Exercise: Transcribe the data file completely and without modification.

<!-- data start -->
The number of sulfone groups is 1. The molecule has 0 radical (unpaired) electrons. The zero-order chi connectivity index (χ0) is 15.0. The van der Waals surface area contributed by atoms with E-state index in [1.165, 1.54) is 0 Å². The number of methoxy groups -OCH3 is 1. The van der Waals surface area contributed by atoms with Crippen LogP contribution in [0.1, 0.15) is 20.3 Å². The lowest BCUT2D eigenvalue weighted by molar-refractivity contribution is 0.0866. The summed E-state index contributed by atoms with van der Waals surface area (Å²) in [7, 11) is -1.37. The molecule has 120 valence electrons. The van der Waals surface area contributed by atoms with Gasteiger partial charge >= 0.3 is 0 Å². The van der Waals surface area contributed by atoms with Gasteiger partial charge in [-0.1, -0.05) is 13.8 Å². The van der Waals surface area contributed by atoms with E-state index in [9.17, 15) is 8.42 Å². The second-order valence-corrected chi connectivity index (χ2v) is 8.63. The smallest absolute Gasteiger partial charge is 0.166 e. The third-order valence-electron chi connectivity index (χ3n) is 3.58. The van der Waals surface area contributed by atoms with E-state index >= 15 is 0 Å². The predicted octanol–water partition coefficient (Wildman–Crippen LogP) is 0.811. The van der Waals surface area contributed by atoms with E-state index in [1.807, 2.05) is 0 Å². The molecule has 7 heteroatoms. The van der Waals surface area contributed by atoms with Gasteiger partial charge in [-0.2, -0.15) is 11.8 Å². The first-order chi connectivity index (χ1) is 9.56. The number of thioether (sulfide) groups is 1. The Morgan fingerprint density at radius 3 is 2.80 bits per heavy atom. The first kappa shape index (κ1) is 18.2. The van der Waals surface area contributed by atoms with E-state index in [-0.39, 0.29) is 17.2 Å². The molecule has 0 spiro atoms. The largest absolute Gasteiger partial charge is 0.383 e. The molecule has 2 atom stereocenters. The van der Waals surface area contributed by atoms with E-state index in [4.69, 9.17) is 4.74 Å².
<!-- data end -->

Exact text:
The number of sulfone groups is 1. The molecule has 0 radical (unpaired) electrons. The zero-order chi connectivity index (χ0) is 15.0. The van der Waals surface area contributed by atoms with E-state index in [1.165, 1.54) is 0 Å². The number of methoxy groups -OCH3 is 1. The van der Waals surface area contributed by atoms with Crippen LogP contribution in [0.1, 0.15) is 20.3 Å². The lowest BCUT2D eigenvalue weighted by molar-refractivity contribution is 0.0866. The summed E-state index contributed by atoms with van der Waals surface area (Å²) in [7, 11) is -1.37. The molecule has 120 valence electrons. The van der Waals surface area contributed by atoms with Gasteiger partial charge >= 0.3 is 0 Å². The van der Waals surface area contributed by atoms with Gasteiger partial charge in [-0.1, -0.05) is 13.8 Å². The van der Waals surface area contributed by atoms with E-state index in [9.17, 15) is 8.42 Å². The second-order valence-corrected chi connectivity index (χ2v) is 8.63. The smallest absolute Gasteiger partial charge is 0.166 e. The third-order valence-electron chi connectivity index (χ3n) is 3.58. The van der Waals surface area contributed by atoms with E-state index >= 15 is 0 Å². The predicted octanol–water partition coefficient (Wildman–Crippen LogP) is 0.811. The van der Waals surface area contributed by atoms with E-state index in [1.807, 2.05) is 0 Å². The molecule has 7 heteroatoms. The van der Waals surface area contributed by atoms with Gasteiger partial charge in [-0.2, -0.15) is 11.8 Å². The first-order chi connectivity index (χ1) is 9.56. The number of thioether (sulfide) groups is 1. The Morgan fingerprint density at radius 3 is 2.80 bits per heavy atom. The first kappa shape index (κ1) is 18.2. The van der Waals surface area contributed by atoms with E-state index in [-0.39, 0.29) is 17.2 Å². The molecule has 0 spiro atoms. The largest absolute Gasteiger partial charge is 0.383 e. The molecule has 2 atom stereocenters. The van der Waals surface area contributed by atoms with E-state index in [4.69, 9.17) is 4.74 Å².